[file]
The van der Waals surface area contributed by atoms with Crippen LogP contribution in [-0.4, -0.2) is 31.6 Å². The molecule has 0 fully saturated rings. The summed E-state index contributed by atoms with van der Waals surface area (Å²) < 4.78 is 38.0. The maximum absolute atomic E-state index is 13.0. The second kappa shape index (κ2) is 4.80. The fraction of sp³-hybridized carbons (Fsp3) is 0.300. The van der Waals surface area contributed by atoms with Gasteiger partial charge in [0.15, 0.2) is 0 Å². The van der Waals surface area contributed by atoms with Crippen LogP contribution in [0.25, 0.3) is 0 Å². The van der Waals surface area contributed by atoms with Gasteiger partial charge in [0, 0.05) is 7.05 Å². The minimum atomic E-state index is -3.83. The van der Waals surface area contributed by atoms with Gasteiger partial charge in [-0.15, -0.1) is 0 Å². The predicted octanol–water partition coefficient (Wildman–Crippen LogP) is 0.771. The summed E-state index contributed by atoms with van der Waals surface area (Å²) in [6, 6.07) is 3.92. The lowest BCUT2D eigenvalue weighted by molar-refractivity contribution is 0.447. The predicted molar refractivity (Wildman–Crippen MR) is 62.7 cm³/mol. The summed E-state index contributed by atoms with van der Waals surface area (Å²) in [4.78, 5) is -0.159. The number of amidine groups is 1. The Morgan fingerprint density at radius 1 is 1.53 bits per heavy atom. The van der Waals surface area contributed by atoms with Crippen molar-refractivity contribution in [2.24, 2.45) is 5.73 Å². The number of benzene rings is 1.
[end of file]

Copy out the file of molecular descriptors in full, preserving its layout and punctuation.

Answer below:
The van der Waals surface area contributed by atoms with Crippen LogP contribution in [-0.4, -0.2) is 31.6 Å². The molecule has 0 fully saturated rings. The summed E-state index contributed by atoms with van der Waals surface area (Å²) < 4.78 is 38.0. The maximum absolute atomic E-state index is 13.0. The second kappa shape index (κ2) is 4.80. The fraction of sp³-hybridized carbons (Fsp3) is 0.300. The van der Waals surface area contributed by atoms with Gasteiger partial charge in [0.15, 0.2) is 0 Å². The van der Waals surface area contributed by atoms with Crippen LogP contribution in [0.25, 0.3) is 0 Å². The van der Waals surface area contributed by atoms with Gasteiger partial charge in [0, 0.05) is 7.05 Å². The minimum atomic E-state index is -3.83. The van der Waals surface area contributed by atoms with Gasteiger partial charge in [-0.15, -0.1) is 0 Å². The predicted octanol–water partition coefficient (Wildman–Crippen LogP) is 0.771. The summed E-state index contributed by atoms with van der Waals surface area (Å²) in [6, 6.07) is 3.92. The lowest BCUT2D eigenvalue weighted by molar-refractivity contribution is 0.447. The predicted molar refractivity (Wildman–Crippen MR) is 62.7 cm³/mol. The summed E-state index contributed by atoms with van der Waals surface area (Å²) in [4.78, 5) is -0.159. The number of amidine groups is 1. The Morgan fingerprint density at radius 1 is 1.53 bits per heavy atom. The van der Waals surface area contributed by atoms with Crippen molar-refractivity contribution in [2.24, 2.45) is 5.73 Å². The number of benzene rings is 1.